The project, conceived specifically for Castel dell’Ovo, features three large-scale works in which the key theme is the artist’s long-standing research into the concept of otherness, or rather the knowledge of ourselves as acquired through relationships and encounters with others. Video has been chosen as the most-suited medium of investigation and observation of reality, constructing images that are both poetic and political.
In the video, vedonelvelononvedo, which gives the exhibition its title, the encounter between two worlds and two ways of perceiving and narrating the body are illustrated. Images alternate of a young Muslim woman, an Egyptian student at the school where Lina Fucà teaches, and the artist herself.
The camera lingers over the details: a hand holding a knife and cutting an onion, and in sequence another hand performing the same action; the girl intent on arranging a headscarf, in what is not only a daily habit but also an elegant sacred ritual. Almost as if to counterbalance these images come others showing the artist washing her hair in a metal basin. The hair is in the foreground, the movements are slow and timeless, while the sound of the dripping water is heard, taking us back to a primitive emotion.
The second work, entitled unopertreugualesette (‘onetimesthreeequalsseven’), consists of five screens, each containing three videos arranged one above the other like three narrative sequences.
Once again, the protagonist of the images is the artist, as she is dressed and made up by women of different ages and nationalities. A profound relationship is created between them. As they powder and wrap the body in a game of cross-references and interchanges, the women reveal something of their own intimacy. The artist’s dressing thus seems to correspond to their exposure.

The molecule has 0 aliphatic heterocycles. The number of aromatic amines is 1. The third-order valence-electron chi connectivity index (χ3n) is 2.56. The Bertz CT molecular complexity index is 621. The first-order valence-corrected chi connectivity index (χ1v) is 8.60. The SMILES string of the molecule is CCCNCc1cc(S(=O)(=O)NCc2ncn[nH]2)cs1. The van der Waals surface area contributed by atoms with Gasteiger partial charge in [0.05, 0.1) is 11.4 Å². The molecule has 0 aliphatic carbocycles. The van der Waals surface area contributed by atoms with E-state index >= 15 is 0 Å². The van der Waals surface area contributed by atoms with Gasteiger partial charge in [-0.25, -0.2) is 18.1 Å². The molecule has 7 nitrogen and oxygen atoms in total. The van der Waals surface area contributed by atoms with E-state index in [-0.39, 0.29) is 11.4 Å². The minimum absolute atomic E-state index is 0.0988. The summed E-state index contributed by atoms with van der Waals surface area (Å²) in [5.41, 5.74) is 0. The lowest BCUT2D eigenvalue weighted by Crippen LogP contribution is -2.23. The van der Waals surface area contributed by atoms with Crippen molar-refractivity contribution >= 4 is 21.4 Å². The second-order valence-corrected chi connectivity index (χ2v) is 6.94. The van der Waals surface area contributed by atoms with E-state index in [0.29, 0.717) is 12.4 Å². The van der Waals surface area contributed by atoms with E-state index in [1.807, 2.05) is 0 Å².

nonbastaunmilionedipassi (‘amillionstepsisnotenough’) is the third installation in the exhibition. It represents the evolution of a group of works that the artist created at the end of an artistic residency in Cuba in the summer of 2016. Invited to the island by the Fondazione Merz, Lina Fucà moved around to different locations and came into contact with many people, to whom she entrusted a number of disposable cameras, asking them to use them freely.
These shots, presented in light boxes, are accompanied by a video showing hands crocheting ten kilometres of thread that the artist has made by unravelling jute sacks used on the island to harvest coffee and cocoa. The result is a long rope, a metaphor for encounters and relationships, a physical and mental trace of this choral experience, the journey made with the story of the world the artist encountered.